YOUR family petrol bill could skyrocket by more than $2000 a year if fuel prices hit $2 a litre.
An NRMA BusinessWise study has shown families and businesses on the North Coast would be hit hard by rising fuel prices if unrest in Libya, Yemen, Egypt, Syria, Tunisia and Bahrain continued.
Political tension was forcing up prices in the oil-rich Middle East and having a local impact.
Kate Vickers, who lives at Nambucca Heads and works at the Coffs Coast Advocate, said petrol cost her $70 a week.
She said the bowser price at one Coffs Harbour outlet was $1.57 yesterday and if unleaded petrol rose to $2 a litre, it would cost her an additional $20 a week.
“I try to fill up at Woolies and use my Rewards card,” Ms Vickers said.
“The Pacific Highway outlets are dearer.”
She said if her petrol bill rose by $20 she would try to find savings.
“We might go to the movies less – that’s one of our favourite treats; look at our Saturday night take-away – or ask for a pay rise.”
The new owner of Bellingen Courier Service, Geoff Cavanagh, said his last monthly fuel bill had gone up $150.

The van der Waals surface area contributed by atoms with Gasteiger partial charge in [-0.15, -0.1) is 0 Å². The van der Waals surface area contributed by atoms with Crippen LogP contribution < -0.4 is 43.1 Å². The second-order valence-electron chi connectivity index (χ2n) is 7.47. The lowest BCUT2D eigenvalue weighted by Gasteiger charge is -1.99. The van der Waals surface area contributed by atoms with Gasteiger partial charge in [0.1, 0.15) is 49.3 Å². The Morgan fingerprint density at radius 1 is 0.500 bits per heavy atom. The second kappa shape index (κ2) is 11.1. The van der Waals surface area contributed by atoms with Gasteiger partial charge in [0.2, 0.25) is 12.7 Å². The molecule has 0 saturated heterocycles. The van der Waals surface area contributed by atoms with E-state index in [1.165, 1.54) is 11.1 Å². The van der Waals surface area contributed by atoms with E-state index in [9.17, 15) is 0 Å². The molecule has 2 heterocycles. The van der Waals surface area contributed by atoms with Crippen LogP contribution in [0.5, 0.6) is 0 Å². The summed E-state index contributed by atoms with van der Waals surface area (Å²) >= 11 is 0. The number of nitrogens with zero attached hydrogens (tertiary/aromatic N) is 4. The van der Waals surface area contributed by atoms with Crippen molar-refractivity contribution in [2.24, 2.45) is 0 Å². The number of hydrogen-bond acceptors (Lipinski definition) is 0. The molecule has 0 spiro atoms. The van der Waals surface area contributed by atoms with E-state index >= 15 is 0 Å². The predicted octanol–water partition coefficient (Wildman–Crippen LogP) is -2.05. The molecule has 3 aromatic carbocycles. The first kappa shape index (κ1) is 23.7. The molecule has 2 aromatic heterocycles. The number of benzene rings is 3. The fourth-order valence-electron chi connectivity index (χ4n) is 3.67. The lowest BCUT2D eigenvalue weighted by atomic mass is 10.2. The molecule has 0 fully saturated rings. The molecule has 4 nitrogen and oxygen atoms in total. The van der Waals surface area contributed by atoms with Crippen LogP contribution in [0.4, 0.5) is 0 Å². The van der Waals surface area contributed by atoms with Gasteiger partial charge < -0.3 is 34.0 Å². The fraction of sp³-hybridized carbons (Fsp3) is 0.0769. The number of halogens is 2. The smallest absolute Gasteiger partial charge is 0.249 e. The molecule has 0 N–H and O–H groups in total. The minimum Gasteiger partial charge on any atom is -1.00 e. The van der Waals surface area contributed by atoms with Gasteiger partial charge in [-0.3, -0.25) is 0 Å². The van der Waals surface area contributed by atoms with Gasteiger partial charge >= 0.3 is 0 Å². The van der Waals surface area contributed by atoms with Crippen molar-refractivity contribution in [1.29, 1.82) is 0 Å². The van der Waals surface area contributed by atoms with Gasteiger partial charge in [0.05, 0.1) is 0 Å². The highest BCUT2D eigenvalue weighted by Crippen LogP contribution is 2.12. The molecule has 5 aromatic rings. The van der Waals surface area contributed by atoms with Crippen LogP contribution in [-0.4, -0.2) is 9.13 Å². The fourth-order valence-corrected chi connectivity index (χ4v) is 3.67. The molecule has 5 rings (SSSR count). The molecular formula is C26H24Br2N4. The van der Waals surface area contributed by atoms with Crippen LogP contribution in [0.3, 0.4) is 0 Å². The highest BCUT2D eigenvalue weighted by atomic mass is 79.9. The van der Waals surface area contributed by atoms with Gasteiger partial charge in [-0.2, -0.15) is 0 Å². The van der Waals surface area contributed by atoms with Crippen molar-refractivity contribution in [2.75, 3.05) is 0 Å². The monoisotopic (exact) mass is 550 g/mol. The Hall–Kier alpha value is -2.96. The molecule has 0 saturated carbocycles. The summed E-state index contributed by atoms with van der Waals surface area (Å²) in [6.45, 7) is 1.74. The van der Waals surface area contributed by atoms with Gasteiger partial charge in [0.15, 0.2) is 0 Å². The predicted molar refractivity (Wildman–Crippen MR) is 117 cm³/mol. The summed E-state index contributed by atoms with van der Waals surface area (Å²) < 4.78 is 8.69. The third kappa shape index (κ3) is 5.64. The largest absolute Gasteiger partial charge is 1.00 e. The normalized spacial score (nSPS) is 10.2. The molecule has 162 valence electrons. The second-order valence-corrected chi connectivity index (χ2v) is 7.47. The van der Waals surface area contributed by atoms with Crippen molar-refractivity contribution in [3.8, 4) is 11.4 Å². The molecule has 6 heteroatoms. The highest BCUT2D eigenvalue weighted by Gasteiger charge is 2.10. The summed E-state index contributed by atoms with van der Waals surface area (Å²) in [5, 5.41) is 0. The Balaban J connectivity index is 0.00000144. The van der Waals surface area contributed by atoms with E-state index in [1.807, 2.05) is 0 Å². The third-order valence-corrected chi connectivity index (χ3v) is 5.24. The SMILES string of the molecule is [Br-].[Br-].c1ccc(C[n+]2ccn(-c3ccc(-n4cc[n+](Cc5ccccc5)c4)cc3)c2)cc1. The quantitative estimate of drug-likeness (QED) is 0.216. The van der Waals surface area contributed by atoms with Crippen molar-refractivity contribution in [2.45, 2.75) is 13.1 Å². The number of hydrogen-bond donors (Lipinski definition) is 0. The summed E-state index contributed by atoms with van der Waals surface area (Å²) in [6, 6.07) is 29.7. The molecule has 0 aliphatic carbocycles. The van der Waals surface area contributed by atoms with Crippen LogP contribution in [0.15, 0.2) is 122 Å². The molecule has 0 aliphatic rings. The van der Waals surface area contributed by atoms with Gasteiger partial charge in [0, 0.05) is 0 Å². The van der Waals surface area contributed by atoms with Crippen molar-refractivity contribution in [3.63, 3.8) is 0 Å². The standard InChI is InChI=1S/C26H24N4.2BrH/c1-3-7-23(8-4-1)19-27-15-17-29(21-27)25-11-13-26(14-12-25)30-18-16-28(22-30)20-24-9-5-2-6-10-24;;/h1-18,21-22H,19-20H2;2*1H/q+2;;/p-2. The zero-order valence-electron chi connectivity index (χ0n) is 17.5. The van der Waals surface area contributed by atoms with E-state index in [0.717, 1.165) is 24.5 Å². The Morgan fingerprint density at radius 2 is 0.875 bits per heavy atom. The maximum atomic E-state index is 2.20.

He travels 300km to 400km a day, doing two daily runs between Coffs Harbour, Urunga and Bellingen, carrying everything from blood and pathology samples to parcels, vegetables and bird seed in his Iveco diesel van.
After wages, fuel is his biggest single cost, amounting to about $800 a month.
“We are trying to keep prices down,” Mr Cavanagh said.
“Things are that tight every little thing makes a difference.
“If it gets too hard we might have to look at putting our prices up.”
Cattle buyer and carter Eliezer Robinson said farmers were already beginning to grumble about rising freight prices for cattle, with the cost of taking ‘sheep vanner’ calves from the Coffs Coast to fatteners at Wodonga rising to $35-$40 a head or up to $6800 for a B-double holding 170 head.